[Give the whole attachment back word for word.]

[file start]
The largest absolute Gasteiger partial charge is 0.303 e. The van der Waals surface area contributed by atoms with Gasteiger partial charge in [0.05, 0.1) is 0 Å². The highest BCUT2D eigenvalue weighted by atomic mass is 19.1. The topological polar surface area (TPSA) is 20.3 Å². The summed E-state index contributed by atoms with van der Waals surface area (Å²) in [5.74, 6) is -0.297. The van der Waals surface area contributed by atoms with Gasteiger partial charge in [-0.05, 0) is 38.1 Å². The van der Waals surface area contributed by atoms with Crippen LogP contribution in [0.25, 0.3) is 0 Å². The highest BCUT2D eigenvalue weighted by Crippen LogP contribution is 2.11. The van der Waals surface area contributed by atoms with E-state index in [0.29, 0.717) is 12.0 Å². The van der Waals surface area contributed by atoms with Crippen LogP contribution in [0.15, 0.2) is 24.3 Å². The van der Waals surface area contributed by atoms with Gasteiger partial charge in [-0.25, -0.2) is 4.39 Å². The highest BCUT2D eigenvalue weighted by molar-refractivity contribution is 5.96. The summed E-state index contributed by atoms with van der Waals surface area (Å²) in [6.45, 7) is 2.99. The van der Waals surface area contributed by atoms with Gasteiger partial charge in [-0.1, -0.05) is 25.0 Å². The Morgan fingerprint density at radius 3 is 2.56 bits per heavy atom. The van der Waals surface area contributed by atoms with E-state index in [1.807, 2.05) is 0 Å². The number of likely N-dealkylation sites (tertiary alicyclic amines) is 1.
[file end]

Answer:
The largest absolute Gasteiger partial charge is 0.303 e. The van der Waals surface area contributed by atoms with Gasteiger partial charge in [0.05, 0.1) is 0 Å². The highest BCUT2D eigenvalue weighted by atomic mass is 19.1. The topological polar surface area (TPSA) is 20.3 Å². The summed E-state index contributed by atoms with van der Waals surface area (Å²) in [5.74, 6) is -0.297. The van der Waals surface area contributed by atoms with Gasteiger partial charge in [-0.05, 0) is 38.1 Å². The van der Waals surface area contributed by atoms with Crippen LogP contribution in [0.25, 0.3) is 0 Å². The highest BCUT2D eigenvalue weighted by Crippen LogP contribution is 2.11. The van der Waals surface area contributed by atoms with E-state index in [0.29, 0.717) is 12.0 Å². The van der Waals surface area contributed by atoms with Crippen LogP contribution in [0.15, 0.2) is 24.3 Å². The van der Waals surface area contributed by atoms with Gasteiger partial charge in [-0.25, -0.2) is 4.39 Å². The highest BCUT2D eigenvalue weighted by molar-refractivity contribution is 5.96. The summed E-state index contributed by atoms with van der Waals surface area (Å²) in [6.45, 7) is 2.99. The van der Waals surface area contributed by atoms with Gasteiger partial charge in [-0.1, -0.05) is 25.0 Å². The Morgan fingerprint density at radius 3 is 2.56 bits per heavy atom. The van der Waals surface area contributed by atoms with E-state index in [1.807, 2.05) is 0 Å². The number of likely N-dealkylation sites (tertiary alicyclic amines) is 1.